[Laura Deaner] Thank you so much for having me. I’m excited to be part of Defense in Depth and I love this conversation. This is going to be fun.
[David Spark] Sarah Moffat at the National Institutes of Health said, “In a world where everyone is competing for our attention, having a marketing/comms person on the good side could not be a bad idea.” Kendra Ross, an entrepreneur, said, “Just like we get a specialist security architect to design our secure networks, we need specific marketers to help with our messaging and communication.” And lastly, Omar Khawaja who is the CISO over at Highmark Health said, “Marketing talent can improve many areas of the security program – reporting, user behavior, engagement with IT, onboarding processes, budget asks, board communication, etc.” Steve, I think Omar’s comment right there kind of shows the value of having a communications person, and I think we’re going to start referring to this as a communications person. This value bleeds in many, many areas. You can definitely amortize this cost. What do you think?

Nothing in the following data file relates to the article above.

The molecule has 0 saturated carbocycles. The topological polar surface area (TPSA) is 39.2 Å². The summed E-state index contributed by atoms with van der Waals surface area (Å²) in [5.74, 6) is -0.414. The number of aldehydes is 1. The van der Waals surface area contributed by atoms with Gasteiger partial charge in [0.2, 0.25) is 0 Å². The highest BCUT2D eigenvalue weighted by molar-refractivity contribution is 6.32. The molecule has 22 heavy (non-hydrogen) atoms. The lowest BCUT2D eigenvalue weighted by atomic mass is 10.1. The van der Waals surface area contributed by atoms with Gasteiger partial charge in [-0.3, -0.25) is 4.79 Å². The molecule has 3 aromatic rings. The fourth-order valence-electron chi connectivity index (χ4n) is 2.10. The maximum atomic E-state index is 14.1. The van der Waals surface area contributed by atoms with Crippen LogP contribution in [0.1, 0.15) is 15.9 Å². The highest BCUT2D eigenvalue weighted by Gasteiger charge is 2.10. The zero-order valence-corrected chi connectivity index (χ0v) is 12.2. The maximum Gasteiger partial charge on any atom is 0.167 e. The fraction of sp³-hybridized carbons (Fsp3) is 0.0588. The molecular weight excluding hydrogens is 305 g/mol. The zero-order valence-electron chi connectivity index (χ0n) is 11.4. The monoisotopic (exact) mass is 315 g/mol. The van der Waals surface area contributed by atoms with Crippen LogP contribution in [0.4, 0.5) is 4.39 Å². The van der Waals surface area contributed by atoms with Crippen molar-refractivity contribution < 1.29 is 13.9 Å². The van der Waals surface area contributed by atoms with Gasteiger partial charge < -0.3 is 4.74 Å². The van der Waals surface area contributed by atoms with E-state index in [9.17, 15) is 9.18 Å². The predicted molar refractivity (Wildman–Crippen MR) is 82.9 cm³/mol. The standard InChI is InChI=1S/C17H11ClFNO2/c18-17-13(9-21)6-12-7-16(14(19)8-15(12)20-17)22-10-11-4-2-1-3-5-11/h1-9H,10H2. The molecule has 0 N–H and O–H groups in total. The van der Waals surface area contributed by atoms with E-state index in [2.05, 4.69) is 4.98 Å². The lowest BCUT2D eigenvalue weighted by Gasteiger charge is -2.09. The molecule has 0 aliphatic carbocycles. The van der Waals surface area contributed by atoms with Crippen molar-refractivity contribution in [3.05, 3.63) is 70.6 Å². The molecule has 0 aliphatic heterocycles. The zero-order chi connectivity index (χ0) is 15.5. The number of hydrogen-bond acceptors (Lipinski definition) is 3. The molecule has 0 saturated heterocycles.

[Steve Zalewski] I would say anytime you take an IT person who’s all about technology and doesn’t really see the value of marketing or public relations, he or she is just thinking, “Do as I say, and I will secure you.” I think we’ve realized we’re run that course, and that we see all of the challenges with having a technologist try to work with an organization that is not technology based.
[David Spark] Mm-hmm. Laura, I throw this to you. What do you think? I really like Omar’s last comment here – by the way, I like the other ones too – but it’s like, “Hey, look how much benefit we could get out of a communications person for security.”